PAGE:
SegWit2x was a proposed hard fork of the cryptocurrency Bitcoin. The fork was slated to occur on 16 November 2017, but was cancelled due to lack of consensus. The fork would have increased the block size to 2 megabytes. Segregated Witness has been previously activated on the Bitcoin chain from which SegWit2x would have forked.
The implementation of Segregated Witness in August 2017 was the first half of the so-called "New York Agreement" in which those who wanted to increase effective block size by SegWit compromised with those who wanted to increase block size by a hard fork to a larger block size. The second half of SegWit2X involves a hard fork in November 2017 to increase the blocksize to 2 megabytes. Some companies that originally supported the New York Agreement backed-out, including F2Pool, Bitwala and Wayniloans.
A major issue of contention was the choice by the SegWit2x developer not to implement mandatory replay protection. Opt-in replay protection means that the Segwit2x chain will still accept transactions intended for the original chain, in addition to replay-protected transactions only valid on Segwit2x. Users sending transactions on the Bitcoin chain, or who failed to send replay-protected Segwit2x transactions, would have been vulnerable to having their transactions replayed to the other chain, resulting in accidental loss of funds. This absence of strong replay protection has created considerable controversy in the bitcoin community.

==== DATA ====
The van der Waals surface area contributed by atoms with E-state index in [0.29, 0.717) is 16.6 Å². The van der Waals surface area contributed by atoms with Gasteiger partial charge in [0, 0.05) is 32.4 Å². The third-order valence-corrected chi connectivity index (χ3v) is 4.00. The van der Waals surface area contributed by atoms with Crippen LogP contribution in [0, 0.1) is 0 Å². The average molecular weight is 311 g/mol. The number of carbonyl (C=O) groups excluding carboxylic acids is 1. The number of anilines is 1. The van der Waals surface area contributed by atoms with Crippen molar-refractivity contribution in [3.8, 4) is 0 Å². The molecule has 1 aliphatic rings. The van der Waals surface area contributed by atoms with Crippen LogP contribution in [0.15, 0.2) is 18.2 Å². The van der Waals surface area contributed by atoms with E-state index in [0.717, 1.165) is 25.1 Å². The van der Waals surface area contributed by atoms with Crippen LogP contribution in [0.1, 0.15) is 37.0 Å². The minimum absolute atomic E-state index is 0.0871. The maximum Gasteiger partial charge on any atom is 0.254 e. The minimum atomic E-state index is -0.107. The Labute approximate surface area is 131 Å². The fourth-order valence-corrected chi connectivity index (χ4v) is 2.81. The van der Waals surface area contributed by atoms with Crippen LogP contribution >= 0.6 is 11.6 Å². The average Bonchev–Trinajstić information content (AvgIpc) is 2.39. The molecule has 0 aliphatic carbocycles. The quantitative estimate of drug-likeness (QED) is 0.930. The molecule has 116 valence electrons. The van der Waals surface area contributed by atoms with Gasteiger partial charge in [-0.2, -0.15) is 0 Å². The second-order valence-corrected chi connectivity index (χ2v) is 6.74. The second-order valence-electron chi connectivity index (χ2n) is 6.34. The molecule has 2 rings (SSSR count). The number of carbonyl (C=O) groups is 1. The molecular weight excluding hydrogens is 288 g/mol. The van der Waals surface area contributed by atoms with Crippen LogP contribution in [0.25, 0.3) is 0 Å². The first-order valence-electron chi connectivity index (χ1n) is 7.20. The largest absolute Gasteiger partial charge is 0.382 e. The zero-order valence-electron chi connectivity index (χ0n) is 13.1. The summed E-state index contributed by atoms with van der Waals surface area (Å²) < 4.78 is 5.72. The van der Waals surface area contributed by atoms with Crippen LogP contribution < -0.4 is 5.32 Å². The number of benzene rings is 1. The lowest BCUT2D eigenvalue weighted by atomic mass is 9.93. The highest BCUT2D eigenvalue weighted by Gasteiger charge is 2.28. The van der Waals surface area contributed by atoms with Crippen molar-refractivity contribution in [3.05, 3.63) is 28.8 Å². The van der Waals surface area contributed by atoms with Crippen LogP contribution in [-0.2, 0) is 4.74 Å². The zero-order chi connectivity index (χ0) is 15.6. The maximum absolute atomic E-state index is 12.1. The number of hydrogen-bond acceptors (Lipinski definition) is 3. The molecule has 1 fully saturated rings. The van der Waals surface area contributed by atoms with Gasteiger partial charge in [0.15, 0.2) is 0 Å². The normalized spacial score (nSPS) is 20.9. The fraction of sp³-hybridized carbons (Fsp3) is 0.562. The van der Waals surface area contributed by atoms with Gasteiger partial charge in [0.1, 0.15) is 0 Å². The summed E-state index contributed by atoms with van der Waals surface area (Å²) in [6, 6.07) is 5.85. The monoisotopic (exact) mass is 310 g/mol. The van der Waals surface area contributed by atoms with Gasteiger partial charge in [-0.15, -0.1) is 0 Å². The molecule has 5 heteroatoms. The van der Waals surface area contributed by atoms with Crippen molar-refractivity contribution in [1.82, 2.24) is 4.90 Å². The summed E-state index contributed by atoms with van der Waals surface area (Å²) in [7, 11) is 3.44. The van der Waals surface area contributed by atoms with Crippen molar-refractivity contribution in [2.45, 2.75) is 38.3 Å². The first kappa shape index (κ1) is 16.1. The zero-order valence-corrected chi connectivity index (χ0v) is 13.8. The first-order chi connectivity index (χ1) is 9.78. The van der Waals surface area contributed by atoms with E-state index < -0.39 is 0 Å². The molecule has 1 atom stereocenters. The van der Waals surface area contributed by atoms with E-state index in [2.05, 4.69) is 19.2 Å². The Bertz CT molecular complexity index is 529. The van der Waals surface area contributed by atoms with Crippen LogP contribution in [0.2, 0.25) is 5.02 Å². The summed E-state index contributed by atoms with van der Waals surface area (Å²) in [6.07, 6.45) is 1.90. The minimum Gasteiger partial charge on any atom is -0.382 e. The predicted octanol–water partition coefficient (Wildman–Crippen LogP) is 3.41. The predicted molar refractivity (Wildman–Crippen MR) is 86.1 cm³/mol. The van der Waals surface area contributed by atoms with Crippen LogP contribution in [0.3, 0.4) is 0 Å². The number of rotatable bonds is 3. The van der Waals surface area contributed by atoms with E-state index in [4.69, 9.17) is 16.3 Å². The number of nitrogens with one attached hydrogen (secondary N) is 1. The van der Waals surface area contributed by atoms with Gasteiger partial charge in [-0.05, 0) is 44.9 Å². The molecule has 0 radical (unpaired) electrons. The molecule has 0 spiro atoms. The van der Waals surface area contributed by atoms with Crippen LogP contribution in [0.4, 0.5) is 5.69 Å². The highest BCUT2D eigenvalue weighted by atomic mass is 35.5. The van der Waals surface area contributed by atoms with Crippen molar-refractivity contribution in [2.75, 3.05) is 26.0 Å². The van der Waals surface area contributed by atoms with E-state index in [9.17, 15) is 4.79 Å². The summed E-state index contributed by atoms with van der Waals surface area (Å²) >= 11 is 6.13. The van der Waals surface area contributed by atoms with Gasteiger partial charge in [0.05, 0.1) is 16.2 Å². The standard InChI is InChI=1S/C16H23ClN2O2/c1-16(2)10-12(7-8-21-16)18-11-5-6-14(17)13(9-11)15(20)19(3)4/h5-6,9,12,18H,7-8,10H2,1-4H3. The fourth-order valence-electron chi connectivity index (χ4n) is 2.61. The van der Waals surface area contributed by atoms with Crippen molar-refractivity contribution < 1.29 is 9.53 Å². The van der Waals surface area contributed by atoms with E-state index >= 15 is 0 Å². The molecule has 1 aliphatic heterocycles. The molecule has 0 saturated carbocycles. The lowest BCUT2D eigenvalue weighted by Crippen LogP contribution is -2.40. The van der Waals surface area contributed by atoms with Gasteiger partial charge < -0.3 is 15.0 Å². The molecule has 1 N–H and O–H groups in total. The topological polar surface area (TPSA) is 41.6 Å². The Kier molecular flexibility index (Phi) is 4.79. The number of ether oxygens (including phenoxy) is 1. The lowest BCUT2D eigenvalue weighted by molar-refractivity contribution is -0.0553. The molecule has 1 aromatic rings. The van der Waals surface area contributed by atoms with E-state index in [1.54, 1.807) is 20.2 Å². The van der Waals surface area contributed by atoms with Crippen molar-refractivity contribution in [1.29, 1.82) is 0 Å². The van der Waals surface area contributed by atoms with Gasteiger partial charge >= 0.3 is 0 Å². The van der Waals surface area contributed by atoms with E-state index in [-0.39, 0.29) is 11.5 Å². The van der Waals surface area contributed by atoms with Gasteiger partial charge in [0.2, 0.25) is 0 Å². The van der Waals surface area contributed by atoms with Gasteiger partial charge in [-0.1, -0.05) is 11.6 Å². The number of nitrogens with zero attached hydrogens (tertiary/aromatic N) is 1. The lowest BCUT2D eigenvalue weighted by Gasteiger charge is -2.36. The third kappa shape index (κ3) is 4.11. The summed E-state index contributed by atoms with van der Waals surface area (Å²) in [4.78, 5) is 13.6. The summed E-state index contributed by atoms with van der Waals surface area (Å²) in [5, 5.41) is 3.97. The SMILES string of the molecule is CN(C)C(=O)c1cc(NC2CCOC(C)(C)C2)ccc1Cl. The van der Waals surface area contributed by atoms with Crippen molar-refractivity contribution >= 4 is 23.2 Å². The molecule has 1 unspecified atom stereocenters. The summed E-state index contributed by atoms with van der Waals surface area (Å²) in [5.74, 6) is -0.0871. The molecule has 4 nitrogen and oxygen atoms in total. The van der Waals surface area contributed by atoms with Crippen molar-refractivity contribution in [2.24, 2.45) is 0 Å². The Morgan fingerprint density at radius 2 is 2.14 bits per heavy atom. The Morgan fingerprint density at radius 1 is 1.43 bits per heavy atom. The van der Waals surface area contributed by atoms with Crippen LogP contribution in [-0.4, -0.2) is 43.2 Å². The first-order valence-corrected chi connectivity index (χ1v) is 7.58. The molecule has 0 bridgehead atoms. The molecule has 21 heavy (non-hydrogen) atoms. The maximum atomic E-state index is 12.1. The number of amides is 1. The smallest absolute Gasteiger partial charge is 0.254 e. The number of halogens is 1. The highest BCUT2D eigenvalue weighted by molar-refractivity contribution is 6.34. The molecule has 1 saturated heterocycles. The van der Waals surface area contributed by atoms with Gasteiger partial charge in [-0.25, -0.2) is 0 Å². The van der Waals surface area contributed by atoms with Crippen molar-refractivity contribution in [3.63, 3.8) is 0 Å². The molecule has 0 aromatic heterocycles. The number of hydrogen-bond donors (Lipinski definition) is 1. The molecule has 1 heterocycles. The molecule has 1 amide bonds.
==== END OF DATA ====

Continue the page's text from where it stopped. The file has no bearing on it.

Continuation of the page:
Although the stated reason for the cancellation of the hardfork was "lack of consensus", several bugs in the codebase would have prevented the fork from occurring. The official fork was planned to occur at block height 494,784, however the actual code stalled waiting for block height 494,783 due to an off-by-one coding error.
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